About Asia-Pacific Forest Governance

Engaging with local communities in Papua New Guinea © Mark Hanlin / Tenkile Conservation Alliance


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The problem

Human populations in Asia and the Western Pacific are growing rapidly, encroaching more and more upon the area’s precious forests. These forests are being degraded or completely cleared by agricultural expansion, illegal logging and the unsustainable harvesting of timber.

Governments have already put in place measures to stem forest loss across Indonesia, Malaysia, Papua New Guinea and The Philippines. All four countries are involved in Reducing Emissions from Deforestation and Degradation (REDD) strategies, and the Philippines and Indonesia have passed moratoriums to tackle unsustainable expansion of agriculture and illegal logging.

However, imposing rules from the top down is not enough. Despite positive intentions, in practice, forest conservation is being constrained by weak governance. Limited enforcement, corruption and lack of accountability has hampered government efforts to conserve the area’s forests.

Local communities and indigenous people should be key players in forest conservation activities. However, despite being the ones on the ground who are directly impacted by these decisions, their involvement is constrained by lack of technical knowledge, experience and political influence.


Papua New Guinean culture and conservation © Mark Hanlin / Tenkile Conservation Alliance

The Project

The Asia-Pacific Forest Governance Project believes local people are the answer. Lead by BirdLife International and funded by the European Union, we aim to train people on the ground, empowering local communities, indigenous people and NGOs to manage and protect their own forest.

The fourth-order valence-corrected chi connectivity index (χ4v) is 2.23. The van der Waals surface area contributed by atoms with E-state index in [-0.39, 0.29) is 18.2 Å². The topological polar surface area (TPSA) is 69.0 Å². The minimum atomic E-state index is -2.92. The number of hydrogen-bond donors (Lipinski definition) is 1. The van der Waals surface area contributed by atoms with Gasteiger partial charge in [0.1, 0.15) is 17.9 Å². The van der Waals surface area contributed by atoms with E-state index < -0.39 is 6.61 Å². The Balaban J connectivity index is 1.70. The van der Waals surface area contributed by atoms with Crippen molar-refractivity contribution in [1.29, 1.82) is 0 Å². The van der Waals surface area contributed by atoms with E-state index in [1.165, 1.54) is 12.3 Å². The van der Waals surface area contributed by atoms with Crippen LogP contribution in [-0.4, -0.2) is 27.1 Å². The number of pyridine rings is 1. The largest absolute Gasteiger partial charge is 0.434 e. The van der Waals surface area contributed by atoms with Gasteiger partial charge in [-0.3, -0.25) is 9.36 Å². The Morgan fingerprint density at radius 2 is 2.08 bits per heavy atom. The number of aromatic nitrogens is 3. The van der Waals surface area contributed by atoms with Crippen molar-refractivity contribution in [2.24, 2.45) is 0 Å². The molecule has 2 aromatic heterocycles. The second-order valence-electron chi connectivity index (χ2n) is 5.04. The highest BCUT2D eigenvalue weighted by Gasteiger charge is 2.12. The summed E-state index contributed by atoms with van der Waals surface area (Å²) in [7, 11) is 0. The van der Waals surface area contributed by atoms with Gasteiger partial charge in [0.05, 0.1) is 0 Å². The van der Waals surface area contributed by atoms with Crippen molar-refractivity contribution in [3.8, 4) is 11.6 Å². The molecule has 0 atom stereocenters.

From 2017 – 2021, we will be working hard to establish lasting results. We will be building well-informed networks of local groups. We will be training local communities in how to monitor the forests around them. We will use state-of-the-art remote sensing to establish forest monitoring programmes. And we will support local communities as they get involved in the Government measures that are already in place.



The Solution

If a tree falls in a forest and no-one is around to hear it, does it make a sound? Maybe not, but with new state-of-the-art remote sensing technology, we can certainly see it. Global Forest Watch is a revolutionary new app that uses satellites to watch over the earth’s forest canopies. When one pixel in their image changes, which could signify trees being felled, the app alerts the user so that they can respond.

This technology will be rolled out to local partners in the field. Their findings are then used to bring about real policy change – an approach that is truly local to global. And this is just one of many ways we will be strengthening those on the ground.

From the local eyes and ears on the forest floor, to the satellites above the treetops, the Asia-Pacific Forest Governance Project will ensure that these precious forests are protected from roots to canopy. 


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